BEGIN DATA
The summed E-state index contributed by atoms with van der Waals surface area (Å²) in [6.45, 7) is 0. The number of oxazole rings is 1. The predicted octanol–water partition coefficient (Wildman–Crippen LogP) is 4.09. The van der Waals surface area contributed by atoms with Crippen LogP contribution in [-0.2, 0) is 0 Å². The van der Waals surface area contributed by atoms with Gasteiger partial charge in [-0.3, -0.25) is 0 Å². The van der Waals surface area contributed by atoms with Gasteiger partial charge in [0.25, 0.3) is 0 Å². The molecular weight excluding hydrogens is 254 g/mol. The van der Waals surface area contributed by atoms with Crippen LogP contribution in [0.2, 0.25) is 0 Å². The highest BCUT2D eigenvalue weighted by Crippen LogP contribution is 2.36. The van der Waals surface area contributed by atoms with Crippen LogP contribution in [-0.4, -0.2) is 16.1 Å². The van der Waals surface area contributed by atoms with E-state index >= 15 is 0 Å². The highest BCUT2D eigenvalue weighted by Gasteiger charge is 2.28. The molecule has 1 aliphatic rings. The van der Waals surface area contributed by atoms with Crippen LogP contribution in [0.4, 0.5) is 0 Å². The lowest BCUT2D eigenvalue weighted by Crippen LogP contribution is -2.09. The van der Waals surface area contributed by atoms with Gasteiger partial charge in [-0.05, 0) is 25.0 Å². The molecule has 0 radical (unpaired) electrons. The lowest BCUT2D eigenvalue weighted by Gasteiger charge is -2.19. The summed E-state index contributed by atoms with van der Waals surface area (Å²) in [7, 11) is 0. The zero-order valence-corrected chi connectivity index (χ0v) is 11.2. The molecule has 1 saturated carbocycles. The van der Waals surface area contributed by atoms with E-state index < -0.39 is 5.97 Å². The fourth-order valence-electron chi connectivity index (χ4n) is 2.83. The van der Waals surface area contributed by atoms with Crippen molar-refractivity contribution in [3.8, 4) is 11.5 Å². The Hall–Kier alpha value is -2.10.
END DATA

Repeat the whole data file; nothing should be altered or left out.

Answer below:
The summed E-state index contributed by atoms with van der Waals surface area (Å²) in [6.45, 7) is 0. The number of oxazole rings is 1. The predicted octanol–water partition coefficient (Wildman–Crippen LogP) is 4.09. The van der Waals surface area contributed by atoms with Crippen LogP contribution in [-0.2, 0) is 0 Å². The van der Waals surface area contributed by atoms with Gasteiger partial charge in [-0.3, -0.25) is 0 Å². The van der Waals surface area contributed by atoms with Gasteiger partial charge in [0.25, 0.3) is 0 Å². The molecular weight excluding hydrogens is 254 g/mol. The van der Waals surface area contributed by atoms with Crippen LogP contribution in [0.2, 0.25) is 0 Å². The highest BCUT2D eigenvalue weighted by Crippen LogP contribution is 2.36. The van der Waals surface area contributed by atoms with Crippen LogP contribution in [-0.4, -0.2) is 16.1 Å². The van der Waals surface area contributed by atoms with E-state index >= 15 is 0 Å². The highest BCUT2D eigenvalue weighted by Gasteiger charge is 2.28. The molecule has 1 aliphatic rings. The van der Waals surface area contributed by atoms with Crippen LogP contribution in [0.4, 0.5) is 0 Å². The lowest BCUT2D eigenvalue weighted by Crippen LogP contribution is -2.09. The van der Waals surface area contributed by atoms with Gasteiger partial charge in [-0.05, 0) is 25.0 Å². The molecule has 0 radical (unpaired) electrons. The lowest BCUT2D eigenvalue weighted by Gasteiger charge is -2.19. The summed E-state index contributed by atoms with van der Waals surface area (Å²) in [7, 11) is 0. The zero-order valence-corrected chi connectivity index (χ0v) is 11.2. The molecule has 1 saturated carbocycles. The van der Waals surface area contributed by atoms with E-state index < -0.39 is 5.97 Å². The fourth-order valence-electron chi connectivity index (χ4n) is 2.83. The van der Waals surface area contributed by atoms with Crippen molar-refractivity contribution in [3.8, 4) is 11.5 Å². The Hall–Kier alpha value is -2.10.